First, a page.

Social Sciences

Institute for Development and Peace (INEF)

As a research institute of the Faculty of Social Sciences, the Institute for Development and Peace, which celebrates its 25th anniversary in 2015, is committed to combined basic and applied research at the interface between development and peace. In the years to come, the work of INEF, which is concerned with processes of globalisation and their political manifestations, will be concentrated under “Responsibility in conflictual global society” on the areas of “Responsibility in global governance” and “Conflict Transformation in the Fault Lines of World Society”. This will include projects on the human rights responsibility of business and the content of a future sustainable development agenda, examination of processes of transformation and democratisation, and work on questions of non-violent forms of conflict reso­lution. The focal point of interest lies in the role of transnationally networked social groups (diasporas, terrorist groups, global production networks) but also on the relationship between states and non-state actors and the question of how “statehood” can be reinforced to secure a minimum of ­publicly accessible services and a balance of ­social interests. The broad thematic scope of the work is also reflected in “Global Trends”, which is published together with the Foundation for Development and Peace (SEF) and covers important development trends in global politics in generally comprehensible terms with extensive data and analysis.

The research of the recent past has been characterised among other things by a series of projects on corporate responsibility for human rights. More specifically, possible ways of effectively implementing the “UN Guiding Principles for Business and Human Rights” were analysed from the perspective of development policy. ­Recommendations for action were also developed for German development policymakers. Conducted in cooperation with companies and trade unions, the projects also aim to prepare guidance to enable the various groups to meet their human rights obligations. Over the past few years, findings from these projects have flowed into research cooperation with colleagues from the Law Faculty at the Ruhr University Bochum on questions of “Political Authority and Transnational Governance Arrangements”, which is based on the example of regulation in the Asian textile and clothing ­industry by state and private labour, social and environmental standards. The purpose of this cooperation, for which a funding application has been made to the Mercator Research Center (MERCUR), is to prepare a proposal in the next two years for a DFG Research Unit on “Private Regulation and Polycentric Governance Arrangements”.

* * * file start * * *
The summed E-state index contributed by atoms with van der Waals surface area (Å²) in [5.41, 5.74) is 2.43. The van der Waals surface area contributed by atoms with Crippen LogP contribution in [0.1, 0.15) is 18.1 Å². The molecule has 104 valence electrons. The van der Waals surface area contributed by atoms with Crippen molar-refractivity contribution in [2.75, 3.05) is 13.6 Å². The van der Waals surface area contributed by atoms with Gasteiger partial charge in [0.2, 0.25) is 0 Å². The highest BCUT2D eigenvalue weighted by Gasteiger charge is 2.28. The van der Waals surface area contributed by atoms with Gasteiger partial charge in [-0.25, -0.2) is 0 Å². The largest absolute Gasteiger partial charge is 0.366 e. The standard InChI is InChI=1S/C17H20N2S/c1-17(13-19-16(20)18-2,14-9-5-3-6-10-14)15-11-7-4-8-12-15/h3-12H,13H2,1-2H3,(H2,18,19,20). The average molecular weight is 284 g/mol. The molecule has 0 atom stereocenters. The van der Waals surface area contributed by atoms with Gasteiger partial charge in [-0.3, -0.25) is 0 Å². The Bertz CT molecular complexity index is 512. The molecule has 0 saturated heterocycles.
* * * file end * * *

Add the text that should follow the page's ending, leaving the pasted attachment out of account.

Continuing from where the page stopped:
A series of other projects at INEF have dealt with transformation processes and protest movements, for example in the Near and Middle East, Turkey and Thailand. The ambivalent role of the middle classes is particularly apparent; while they can become a motor of change, as guardians of vested interests they can also contribute to the struggle for power that accompanies democratisation processes manifesting itself, in some cases violently.
INEF was also able to strengthen its international ties through “Peaceful Change and Violent Conflict – The Transformation of the Middle East and Western-Muslim Relations”, a project being funded for a period of three years by the DAAD. As part of this project, an exchange took place between INEF researchers and colleagues from Iran, Morocco and Pakistan. Cooperation between the higher education institutions also made it possible for groups of students to take part in exchanges and gain their first academic experiences abroad.